According to the Ovarian Cancer Research Fund, when ovarian cancer is found before it has spread beyond the ovaries, the five-year survival rate is greater than 92 percent. But because there is no screening method for early detection of ovarian cancer, only one-fifth of all cases are discovered at this stage. Instead, about 60 percent of women with ovarian cancer are diagnosed with advanced or Stage III disease, when cancer cells have spread to tissues outside the pelvis or to regional lymph nodes and may be found on the outside of the liver. At this stage, the survival rate is lower, and any treatment the cancer is much more invasive.
As stated above, there is no screening method for early detection for ovarian cancer. The symptoms of the disease are vague, and are not always gynecologic. But research shows that women with ovarian cancer often report having the following symptoms:
A swollen or bloated abdomen or increased girth. Some women notice that their pants or skirts are getting tight around the waist. The bloating is a sign that fluid, called ascites, is building up in the abdominal cavity in later stage disease.
Persistent pressure or pain in the abdomen or pelvis
Difficulty eating or feeling full quickly
Urinary concerns, such as urgency or frequency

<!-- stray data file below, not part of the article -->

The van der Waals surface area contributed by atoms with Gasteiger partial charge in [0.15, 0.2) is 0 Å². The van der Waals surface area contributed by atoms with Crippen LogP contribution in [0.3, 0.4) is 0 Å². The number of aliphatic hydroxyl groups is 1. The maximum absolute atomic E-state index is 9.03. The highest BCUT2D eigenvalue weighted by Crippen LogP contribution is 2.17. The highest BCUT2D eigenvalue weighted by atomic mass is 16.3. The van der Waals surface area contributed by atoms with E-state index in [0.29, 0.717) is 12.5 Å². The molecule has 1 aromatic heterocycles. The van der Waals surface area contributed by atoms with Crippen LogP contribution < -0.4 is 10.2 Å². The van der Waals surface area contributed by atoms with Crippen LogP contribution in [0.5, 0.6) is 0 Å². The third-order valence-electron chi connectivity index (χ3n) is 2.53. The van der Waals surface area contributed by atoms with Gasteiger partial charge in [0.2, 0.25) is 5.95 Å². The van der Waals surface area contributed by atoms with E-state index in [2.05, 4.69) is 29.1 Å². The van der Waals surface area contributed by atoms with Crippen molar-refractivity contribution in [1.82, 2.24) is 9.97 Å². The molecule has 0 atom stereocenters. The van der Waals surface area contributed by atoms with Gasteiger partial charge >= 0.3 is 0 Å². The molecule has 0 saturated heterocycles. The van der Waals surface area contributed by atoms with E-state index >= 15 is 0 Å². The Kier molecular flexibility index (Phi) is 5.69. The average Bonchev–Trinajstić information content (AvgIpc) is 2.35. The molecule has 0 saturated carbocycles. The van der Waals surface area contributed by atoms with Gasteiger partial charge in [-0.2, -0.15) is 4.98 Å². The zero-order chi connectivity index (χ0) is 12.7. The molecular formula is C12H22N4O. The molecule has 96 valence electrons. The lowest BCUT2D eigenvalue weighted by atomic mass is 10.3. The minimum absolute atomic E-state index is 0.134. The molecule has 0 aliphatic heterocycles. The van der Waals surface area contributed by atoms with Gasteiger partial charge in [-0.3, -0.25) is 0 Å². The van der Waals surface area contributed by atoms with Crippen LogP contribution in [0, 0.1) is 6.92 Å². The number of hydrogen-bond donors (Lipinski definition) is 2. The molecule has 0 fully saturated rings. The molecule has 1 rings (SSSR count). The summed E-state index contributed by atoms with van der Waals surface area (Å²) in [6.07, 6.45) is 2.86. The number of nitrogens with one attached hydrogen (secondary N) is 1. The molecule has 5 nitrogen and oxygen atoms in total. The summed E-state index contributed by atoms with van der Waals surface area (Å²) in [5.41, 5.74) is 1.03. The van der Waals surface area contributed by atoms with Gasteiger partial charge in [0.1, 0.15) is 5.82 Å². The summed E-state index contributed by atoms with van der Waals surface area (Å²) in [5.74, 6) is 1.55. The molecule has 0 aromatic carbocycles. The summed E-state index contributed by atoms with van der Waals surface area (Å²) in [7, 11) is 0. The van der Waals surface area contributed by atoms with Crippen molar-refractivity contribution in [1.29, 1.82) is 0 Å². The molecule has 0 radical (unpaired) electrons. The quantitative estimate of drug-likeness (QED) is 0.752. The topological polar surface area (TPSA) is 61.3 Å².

Change in bowel habits with new onset constipation and/or diarrhea
Unexplained vaginal bleeding
Any woman may have these symptoms for reasons not related to ovarian cancer. However, if these symptoms are new and unusual and persist daily for more than two weeks, a woman should see her doctor, preferably a gynecologist, and should ask about ovarian cancer.
Many women who are eventually diagnosed with ovarian cancer spend several weeks or months seeing a variety of specialists to address symptoms like those above. These different specialists are not likely to perform a pelvic examination that might identify an ovarian tumor. Many women don’t go to their OB/GYN, as it never occurs to them that the symptoms they are having are related to their reproductive systems, or to ovarian cancer. This delay in diagnosis can allow the disease to progress, making it harder to treat successfully. Studies show that even women with early stage ovarian cancer can get the symptoms listed. Prompt attention may lead to detection of the disease at its earliest stage and with its best prognosis.
Information courtesy of the Ovarian Cancer Research Fund